Breaking Down the Six Barriers to Innovation

A lack of trained talent and an absence of financing are the main obstacles to realizing innovation potential in developing countries

Derribando las seis barreras a la innovación

Most firms want to be innovative to stay one step ahead. Although innovation materializes in new products or processes, its greatest benefit is the creation of value in the long term for the company. However, this is not an easy task. Many companies heavily invest resources in becoming more innovative, but without obtaining clear results. Barriers to innovation are the main reason for this.

Identifying these barriers and their effects on innovation was the objective of a paper I recently published together with my colleagues Mónica Castañeda (Pontificia Universidad Católica de Valparaíso) and Milton M. Herrera (Universidad Militar Nueva Granada). The study focuses on manufacturing companies in Colombia, but the conclusions also apply to other firms that operate in developing countries, particularly in the Latin American context.

Barriers that discourage innovation

There are multiple studies on the obstacles to innovation, most importantly market structure, knowledge- and information-based constraints, and economic resources. In our research we identified, within these categories, six barriers that have a bearing on Latin American organizations:

Market barriers

  1. Demand uncertainty
  2. Product imitation

Knowledge barriers

  1. Unqualified human capital

Financial barriers

  1. Absence of public financing
  2. Lack of internal financing
  3. External financing constraints

How do these barriers affect the probability of innovation in the long term?

Innovation generation involves a significant effort for organizations in terms of costs, risks, and uncertainty in a constantly evolving business environment. Firms must make several decisions and design a strategy to achieve their innovation objectives, thereby increasing their competitiveness. However, since barriers to innovation can affect decision-making in the long run, it is important to take a systemic perspective to identify opportunities for improvement in the innovation process. This methodology was implemented in our study by means of a computational model.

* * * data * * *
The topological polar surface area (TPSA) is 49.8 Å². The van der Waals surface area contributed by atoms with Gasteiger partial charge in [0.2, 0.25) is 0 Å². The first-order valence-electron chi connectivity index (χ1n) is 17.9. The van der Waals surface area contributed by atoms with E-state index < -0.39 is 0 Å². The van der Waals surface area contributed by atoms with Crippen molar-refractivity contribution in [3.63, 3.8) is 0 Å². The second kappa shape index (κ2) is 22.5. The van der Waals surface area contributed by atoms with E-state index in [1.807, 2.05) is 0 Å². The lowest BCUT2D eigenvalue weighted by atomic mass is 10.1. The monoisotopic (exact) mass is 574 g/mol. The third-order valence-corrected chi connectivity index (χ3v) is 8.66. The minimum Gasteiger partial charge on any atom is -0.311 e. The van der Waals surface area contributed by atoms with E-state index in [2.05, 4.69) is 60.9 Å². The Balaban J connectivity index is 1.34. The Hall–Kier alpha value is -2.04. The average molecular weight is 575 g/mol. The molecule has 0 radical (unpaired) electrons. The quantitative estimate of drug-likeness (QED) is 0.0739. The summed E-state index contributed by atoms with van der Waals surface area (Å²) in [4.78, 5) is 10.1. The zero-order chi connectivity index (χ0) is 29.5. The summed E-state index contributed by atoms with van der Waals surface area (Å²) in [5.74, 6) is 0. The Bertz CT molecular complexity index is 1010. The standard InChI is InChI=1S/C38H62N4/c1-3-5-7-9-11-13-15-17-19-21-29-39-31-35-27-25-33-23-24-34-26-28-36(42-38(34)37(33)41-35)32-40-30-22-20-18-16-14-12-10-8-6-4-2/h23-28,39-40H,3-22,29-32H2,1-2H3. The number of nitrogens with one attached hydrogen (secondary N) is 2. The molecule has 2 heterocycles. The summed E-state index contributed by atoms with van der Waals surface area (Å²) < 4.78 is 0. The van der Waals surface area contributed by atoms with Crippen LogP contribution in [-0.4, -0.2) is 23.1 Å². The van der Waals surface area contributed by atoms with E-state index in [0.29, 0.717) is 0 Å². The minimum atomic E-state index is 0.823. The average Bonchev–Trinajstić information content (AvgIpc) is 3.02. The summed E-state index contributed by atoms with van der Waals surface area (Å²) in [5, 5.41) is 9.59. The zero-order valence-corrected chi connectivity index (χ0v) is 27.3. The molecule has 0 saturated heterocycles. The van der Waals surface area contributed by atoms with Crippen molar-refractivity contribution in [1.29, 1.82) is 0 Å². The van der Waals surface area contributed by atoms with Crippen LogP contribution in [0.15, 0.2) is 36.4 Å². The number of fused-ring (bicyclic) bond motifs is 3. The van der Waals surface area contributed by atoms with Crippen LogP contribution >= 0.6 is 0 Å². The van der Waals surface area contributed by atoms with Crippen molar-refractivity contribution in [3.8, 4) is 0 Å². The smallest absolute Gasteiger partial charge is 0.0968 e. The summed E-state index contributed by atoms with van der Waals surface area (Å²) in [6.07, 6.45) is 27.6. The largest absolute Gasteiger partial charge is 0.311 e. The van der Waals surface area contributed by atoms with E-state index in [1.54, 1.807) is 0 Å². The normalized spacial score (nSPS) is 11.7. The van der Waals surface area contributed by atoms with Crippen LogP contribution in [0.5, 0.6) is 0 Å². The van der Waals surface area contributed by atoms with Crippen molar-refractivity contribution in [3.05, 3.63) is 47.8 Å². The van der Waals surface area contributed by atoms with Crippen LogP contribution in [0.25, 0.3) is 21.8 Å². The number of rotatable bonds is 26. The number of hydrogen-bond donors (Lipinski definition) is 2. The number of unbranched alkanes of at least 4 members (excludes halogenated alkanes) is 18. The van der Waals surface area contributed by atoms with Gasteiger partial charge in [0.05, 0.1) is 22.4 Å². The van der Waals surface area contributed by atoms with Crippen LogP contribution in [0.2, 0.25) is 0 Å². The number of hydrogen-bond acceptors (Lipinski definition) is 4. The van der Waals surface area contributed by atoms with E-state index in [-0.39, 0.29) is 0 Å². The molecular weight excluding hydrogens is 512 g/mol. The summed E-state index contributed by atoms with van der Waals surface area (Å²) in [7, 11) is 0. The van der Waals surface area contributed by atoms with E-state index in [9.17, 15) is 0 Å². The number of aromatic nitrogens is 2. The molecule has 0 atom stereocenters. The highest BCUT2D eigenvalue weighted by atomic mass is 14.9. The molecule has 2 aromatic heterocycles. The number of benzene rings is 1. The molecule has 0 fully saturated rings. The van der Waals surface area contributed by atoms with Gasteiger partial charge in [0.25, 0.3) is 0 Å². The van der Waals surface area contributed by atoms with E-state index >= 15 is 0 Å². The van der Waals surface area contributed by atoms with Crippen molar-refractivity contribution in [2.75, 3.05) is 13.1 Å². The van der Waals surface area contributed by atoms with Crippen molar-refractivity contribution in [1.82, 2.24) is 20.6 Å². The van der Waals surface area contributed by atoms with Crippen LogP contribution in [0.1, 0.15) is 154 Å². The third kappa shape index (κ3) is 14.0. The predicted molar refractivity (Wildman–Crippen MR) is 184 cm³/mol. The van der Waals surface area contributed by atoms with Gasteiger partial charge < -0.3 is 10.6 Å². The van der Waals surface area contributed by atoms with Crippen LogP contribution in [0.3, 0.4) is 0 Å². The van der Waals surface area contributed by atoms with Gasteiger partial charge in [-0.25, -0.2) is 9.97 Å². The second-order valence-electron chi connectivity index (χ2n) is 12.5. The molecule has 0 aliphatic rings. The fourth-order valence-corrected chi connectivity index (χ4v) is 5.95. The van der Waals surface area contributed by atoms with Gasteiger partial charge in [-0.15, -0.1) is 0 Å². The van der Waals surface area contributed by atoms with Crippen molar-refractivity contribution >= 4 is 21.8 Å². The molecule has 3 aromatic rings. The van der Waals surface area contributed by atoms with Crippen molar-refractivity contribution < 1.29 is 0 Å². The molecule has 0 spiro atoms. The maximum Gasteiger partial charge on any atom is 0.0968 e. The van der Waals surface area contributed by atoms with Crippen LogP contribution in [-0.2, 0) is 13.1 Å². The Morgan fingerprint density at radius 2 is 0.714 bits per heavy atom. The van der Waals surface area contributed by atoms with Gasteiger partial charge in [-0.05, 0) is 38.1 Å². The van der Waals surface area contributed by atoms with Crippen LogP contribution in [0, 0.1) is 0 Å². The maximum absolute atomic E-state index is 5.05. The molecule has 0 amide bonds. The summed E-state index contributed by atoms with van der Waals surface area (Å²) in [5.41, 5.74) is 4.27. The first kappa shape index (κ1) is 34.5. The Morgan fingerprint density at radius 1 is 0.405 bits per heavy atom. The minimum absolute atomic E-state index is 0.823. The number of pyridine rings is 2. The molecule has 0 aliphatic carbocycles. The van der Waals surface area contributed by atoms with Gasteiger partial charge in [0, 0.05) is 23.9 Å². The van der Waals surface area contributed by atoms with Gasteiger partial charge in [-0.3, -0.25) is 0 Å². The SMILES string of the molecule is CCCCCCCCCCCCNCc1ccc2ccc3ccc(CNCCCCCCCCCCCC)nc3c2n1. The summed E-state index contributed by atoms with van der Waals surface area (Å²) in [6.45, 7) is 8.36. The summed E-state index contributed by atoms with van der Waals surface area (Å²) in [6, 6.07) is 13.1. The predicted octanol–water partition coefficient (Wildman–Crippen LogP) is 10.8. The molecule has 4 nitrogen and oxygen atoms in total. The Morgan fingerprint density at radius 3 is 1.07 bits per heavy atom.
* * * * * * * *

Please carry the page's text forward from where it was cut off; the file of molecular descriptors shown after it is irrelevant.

Our study differentiates between product innovation and process innovation. The main results obtained are as follows:

Investment in I+D (innovation and development) and human capital

  • A slight increase in I+D investment from external sources raises both product and process innovation.
  • Investment in I+D is important, but it must also consider knowledge barriers.
  • The increase in product innovation is mainly due to investments in I+D, which comprise more human investments than physical investments (machines).
  • Process innovation carried out by human resources is greater than innovation originating from investment in I+D.
  • The increase in human resources engaged in innovation explains the good performance of both process and product innovation.

Barriers to process innovation

  • Process innovation is usually greater than product innovation.
  • For process innovation, the most important barriers are internal financing and human resources. In fact, low internal financing places company survival at risk.
  • Demand uncertainty also affects process innovation, since companies have greater difficulties in capturing market share or obtaining external financing.

Barriers to product innovation

  • One of the main obstacles to product innovation is the lack of trained or qualified personnel. Employee skills have a fundamental influence on product innovation.
  • In both cases, public financing is far scarcer than private and external financing. As shown in the case of China, government subsidies have succeeded in promoting technological innovation.

Given these results, prioritizing investments in I+D is a matter of urgency for governments if they hope to reduce barriers to financing. External financing is also extremely relevant, since it directly affects the number of process and product innovations. However, the most outstanding factor when it comes to promoting innovation is human resources. Alleviating the barrier posed by the lack of qualified or trained personnel is key to increasing the number of innovations overall.

The author is professor of the Department of Finance and Business Economics at EGADE Business School.

Go to research
in your inbox